December 8, 2022
Fraud Management & Cybercrime , Geo-Specific , Ransomware Russian-Canadian Mikhail Vasiliev, May Face Up to Five Years of Prison in the US Akshaya Asokan (asokan_akshaya) • November 10, 2022     Desktop wallpaper deployed by LockBit 2.0 on an infected system (Image: Trend Micro) Police in Ontario arrested a dual Canadian and Russian national for…

Fraud Management & Cybercrime , Geo-Specific , Ransomware

Russian-Canadian Mikhail Vasiliev, May Face Up to Five Years of Prison in the US Akshaya Asokan (asokan_akshaya) • November 10, 2022     Desktop wallpaper deployed by LockBit 2.0 on an infected system (Image: Trend Micro)

Police in Ontario arrested a dual Canadian and Russian national for acting as an affiliate to the LockBit ransomware-as-a-service gang. Mikhail Vasiliev, of Bradford, Ontario, now faces extradition to the United States where federal prosecutors in New Jersey unsealed a criminal complaint accusing him of conspiracy to commit computer intrusion.

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LockBit is among the most prolific of ransomware groups, active since at least January 2020 and often pointed to as winner of the contest to succeed Conti as the world’s most recognized digital extortion gang (see: Keys to LockBit’s Success: Self-Promotion, Technical Acumen).

The complaint describes the Oct. 26 arrest of Vasiliev, 33, as occurring in his home’s garage, where open web browser tabs on his laptop including a site named “LockBit Login.” If convicted, he faces a maximum of five years in prison and a fine of $250,000, or twice the gross gains from his ransomware activities, whichever is greater. Canadian newspaper the National Post reports Vasiliev appeared in court Thursday on the extradition request with a hearing adjourned until next week. The newspaper says he is free on bail, subject to location monitoring by GPS.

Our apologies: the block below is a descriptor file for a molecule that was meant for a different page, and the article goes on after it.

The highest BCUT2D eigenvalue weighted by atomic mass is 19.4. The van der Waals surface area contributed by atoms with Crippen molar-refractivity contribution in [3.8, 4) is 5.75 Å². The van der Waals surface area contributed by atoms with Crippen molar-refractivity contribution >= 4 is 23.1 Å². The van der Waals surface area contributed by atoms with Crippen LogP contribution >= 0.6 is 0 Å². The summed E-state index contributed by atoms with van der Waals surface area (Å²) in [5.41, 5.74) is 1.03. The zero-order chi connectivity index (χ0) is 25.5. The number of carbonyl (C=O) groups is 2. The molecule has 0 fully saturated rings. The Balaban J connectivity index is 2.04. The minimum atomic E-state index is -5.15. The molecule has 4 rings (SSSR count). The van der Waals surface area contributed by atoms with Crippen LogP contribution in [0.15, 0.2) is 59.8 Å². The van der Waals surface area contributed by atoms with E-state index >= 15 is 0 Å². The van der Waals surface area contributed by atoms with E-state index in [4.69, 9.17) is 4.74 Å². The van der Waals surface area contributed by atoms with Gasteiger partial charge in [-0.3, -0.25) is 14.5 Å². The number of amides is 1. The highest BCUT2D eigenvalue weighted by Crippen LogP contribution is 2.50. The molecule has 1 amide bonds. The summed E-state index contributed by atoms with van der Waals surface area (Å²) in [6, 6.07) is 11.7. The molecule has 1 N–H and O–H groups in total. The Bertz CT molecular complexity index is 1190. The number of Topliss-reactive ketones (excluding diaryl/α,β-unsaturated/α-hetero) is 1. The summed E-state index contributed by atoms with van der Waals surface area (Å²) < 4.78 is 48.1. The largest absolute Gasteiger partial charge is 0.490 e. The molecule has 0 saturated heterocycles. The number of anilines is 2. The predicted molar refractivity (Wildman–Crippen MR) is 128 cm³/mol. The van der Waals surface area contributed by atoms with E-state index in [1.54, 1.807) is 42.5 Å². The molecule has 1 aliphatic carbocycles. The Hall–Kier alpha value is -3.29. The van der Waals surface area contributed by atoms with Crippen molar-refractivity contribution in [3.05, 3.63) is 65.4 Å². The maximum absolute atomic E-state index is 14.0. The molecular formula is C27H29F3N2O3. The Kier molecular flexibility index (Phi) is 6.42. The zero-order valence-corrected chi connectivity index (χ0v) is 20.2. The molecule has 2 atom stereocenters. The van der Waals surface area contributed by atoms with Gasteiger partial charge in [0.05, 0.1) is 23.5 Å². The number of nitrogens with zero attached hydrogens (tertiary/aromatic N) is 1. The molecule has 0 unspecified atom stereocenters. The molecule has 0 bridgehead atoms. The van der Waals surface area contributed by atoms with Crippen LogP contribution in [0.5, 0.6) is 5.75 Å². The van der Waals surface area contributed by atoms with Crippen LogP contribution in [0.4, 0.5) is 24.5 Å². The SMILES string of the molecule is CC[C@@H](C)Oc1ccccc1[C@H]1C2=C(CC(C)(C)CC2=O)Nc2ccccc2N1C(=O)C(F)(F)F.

The complaint says Canadian police conducted an earlier search in August of Vasiliev’s computing devices during which they discovered screenshots of encrypted messages exchanged on the Tox platform between him and someone named “LockBitSupp.” Also on the devices were what appeared to instructions for how to deploy the LockBit encryptor and source code for a program designed to encrypt Linux-based systems. Investigators learned, the complaint states, that LockBit members have sought to expand their encryptor to function on the open-source operating system.

Europol released a statement stating police found two firearms, eight computers, 32 external hard drives and cryptocurrency worth 400,000 euros in Vasiliev’s possession during the October raid. Investigators from the French National Gendarmerie, the FBI and Europol’s European Cybercrime Centre worked with the Royal Canadian Mounted Police to investigate Vasiliev. An RCMP spokesman declined to comment.

Europol characterized Vasiliev’s arrest as a follow up to a 2021 international operation conducted by French, U.S. and Ukrainian police that resulted in the arrest in Ukraine of two ransomware operators.

Lockbit released this past summer version 3.0 of its malware with a flourish that included a call to “Make Ransomware Great Again!”

“Cyber criminals who damage protected systems, exploit privileged information, or hold for ransom important files and data are a threat to our way of life,” FBI-Newark Special Agent in Charge James E. Dennehy said in a statement. “The FBI will not stand idly by while companies and government entities are bled dry or while their systems are corrupted by these criminal opportunists.

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